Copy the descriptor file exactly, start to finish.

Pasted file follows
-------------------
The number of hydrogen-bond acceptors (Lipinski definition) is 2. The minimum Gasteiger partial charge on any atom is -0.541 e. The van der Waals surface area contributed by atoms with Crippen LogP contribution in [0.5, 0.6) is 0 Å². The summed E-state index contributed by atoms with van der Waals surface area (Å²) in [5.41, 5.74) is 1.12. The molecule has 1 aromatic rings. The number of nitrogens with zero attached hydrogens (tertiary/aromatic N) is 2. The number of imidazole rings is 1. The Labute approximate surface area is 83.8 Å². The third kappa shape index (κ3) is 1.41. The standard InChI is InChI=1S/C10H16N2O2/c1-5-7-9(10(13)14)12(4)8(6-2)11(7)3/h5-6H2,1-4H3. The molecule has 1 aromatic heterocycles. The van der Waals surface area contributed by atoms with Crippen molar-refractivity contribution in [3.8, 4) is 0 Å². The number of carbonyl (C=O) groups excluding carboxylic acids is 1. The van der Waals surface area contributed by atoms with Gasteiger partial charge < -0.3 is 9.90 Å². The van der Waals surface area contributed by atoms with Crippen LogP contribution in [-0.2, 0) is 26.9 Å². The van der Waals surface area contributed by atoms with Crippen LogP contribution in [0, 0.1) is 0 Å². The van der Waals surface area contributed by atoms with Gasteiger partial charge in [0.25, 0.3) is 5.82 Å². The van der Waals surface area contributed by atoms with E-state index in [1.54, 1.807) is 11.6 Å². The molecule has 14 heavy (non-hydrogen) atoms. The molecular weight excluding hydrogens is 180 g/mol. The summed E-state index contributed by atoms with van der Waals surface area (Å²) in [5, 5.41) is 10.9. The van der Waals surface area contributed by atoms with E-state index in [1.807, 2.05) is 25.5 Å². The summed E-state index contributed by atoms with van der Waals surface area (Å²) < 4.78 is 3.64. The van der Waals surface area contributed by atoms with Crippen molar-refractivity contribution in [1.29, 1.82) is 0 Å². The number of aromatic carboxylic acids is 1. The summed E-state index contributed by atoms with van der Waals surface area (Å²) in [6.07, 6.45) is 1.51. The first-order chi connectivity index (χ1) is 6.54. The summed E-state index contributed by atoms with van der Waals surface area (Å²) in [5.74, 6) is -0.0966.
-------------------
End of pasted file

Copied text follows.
The number of hydrogen-bond acceptors (Lipinski definition) is 2. The minimum Gasteiger partial charge on any atom is -0.541 e. The van der Waals surface area contributed by atoms with Crippen LogP contribution in [0.5, 0.6) is 0 Å². The summed E-state index contributed by atoms with van der Waals surface area (Å²) in [5.41, 5.74) is 1.12. The molecule has 1 aromatic rings. The number of nitrogens with zero attached hydrogens (tertiary/aromatic N) is 2. The number of imidazole rings is 1. The Labute approximate surface area is 83.8 Å². The third kappa shape index (κ3) is 1.41. The standard InChI is InChI=1S/C10H16N2O2/c1-5-7-9(10(13)14)12(4)8(6-2)11(7)3/h5-6H2,1-4H3. The molecule has 1 aromatic heterocycles. The van der Waals surface area contributed by atoms with Crippen molar-refractivity contribution in [3.8, 4) is 0 Å². The number of carbonyl (C=O) groups excluding carboxylic acids is 1. The van der Waals surface area contributed by atoms with Gasteiger partial charge < -0.3 is 9.90 Å². The van der Waals surface area contributed by atoms with Crippen LogP contribution in [-0.2, 0) is 26.9 Å². The van der Waals surface area contributed by atoms with Crippen LogP contribution in [0, 0.1) is 0 Å². The van der Waals surface area contributed by atoms with Gasteiger partial charge in [0.25, 0.3) is 5.82 Å². The van der Waals surface area contributed by atoms with E-state index in [1.54, 1.807) is 11.6 Å². The molecule has 14 heavy (non-hydrogen) atoms. The molecular weight excluding hydrogens is 180 g/mol. The summed E-state index contributed by atoms with van der Waals surface area (Å²) in [5, 5.41) is 10.9. The van der Waals surface area contributed by atoms with E-state index in [1.807, 2.05) is 25.5 Å². The summed E-state index contributed by atoms with van der Waals surface area (Å²) < 4.78 is 3.64. The van der Waals surface area contributed by atoms with Crippen molar-refractivity contribution in [1.29, 1.82) is 0 Å². The number of aromatic carboxylic acids is 1. The summed E-state index contributed by atoms with van der Waals surface area (Å²) in [6.07, 6.45) is 1.51. The first-order chi connectivity index (χ1) is 6.54. The summed E-state index contributed by atoms with van der Waals surface area (Å²) in [5.74, 6) is -0.0966.